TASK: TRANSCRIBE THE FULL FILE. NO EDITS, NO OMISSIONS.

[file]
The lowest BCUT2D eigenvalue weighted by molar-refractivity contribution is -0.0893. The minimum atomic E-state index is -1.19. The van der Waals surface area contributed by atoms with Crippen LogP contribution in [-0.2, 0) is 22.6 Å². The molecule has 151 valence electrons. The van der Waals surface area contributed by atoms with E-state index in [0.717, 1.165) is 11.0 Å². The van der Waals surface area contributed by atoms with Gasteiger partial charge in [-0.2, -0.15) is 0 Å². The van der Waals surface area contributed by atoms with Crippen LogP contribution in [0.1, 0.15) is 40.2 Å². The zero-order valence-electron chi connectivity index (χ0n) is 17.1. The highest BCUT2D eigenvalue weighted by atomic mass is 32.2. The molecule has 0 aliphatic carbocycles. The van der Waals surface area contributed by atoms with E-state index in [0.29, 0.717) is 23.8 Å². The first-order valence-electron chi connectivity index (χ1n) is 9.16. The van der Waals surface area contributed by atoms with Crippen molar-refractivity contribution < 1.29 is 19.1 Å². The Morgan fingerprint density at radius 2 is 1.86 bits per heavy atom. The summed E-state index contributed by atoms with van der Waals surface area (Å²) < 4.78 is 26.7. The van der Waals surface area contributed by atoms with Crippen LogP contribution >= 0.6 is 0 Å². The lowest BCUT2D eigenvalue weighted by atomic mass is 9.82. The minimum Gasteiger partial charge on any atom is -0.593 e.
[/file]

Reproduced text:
The lowest BCUT2D eigenvalue weighted by molar-refractivity contribution is -0.0893. The minimum atomic E-state index is -1.19. The van der Waals surface area contributed by atoms with Crippen LogP contribution in [-0.2, 0) is 22.6 Å². The molecule has 151 valence electrons. The van der Waals surface area contributed by atoms with E-state index in [0.717, 1.165) is 11.0 Å². The van der Waals surface area contributed by atoms with Gasteiger partial charge in [-0.2, -0.15) is 0 Å². The van der Waals surface area contributed by atoms with Crippen LogP contribution in [0.1, 0.15) is 40.2 Å². The zero-order valence-electron chi connectivity index (χ0n) is 17.1. The highest BCUT2D eigenvalue weighted by atomic mass is 32.2. The molecule has 0 aliphatic carbocycles. The van der Waals surface area contributed by atoms with E-state index in [0.29, 0.717) is 23.8 Å². The first-order valence-electron chi connectivity index (χ1n) is 9.16. The van der Waals surface area contributed by atoms with Crippen molar-refractivity contribution < 1.29 is 19.1 Å². The Morgan fingerprint density at radius 2 is 1.86 bits per heavy atom. The summed E-state index contributed by atoms with van der Waals surface area (Å²) < 4.78 is 26.7. The van der Waals surface area contributed by atoms with Crippen LogP contribution >= 0.6 is 0 Å². The lowest BCUT2D eigenvalue weighted by atomic mass is 9.82. The minimum Gasteiger partial charge on any atom is -0.593 e.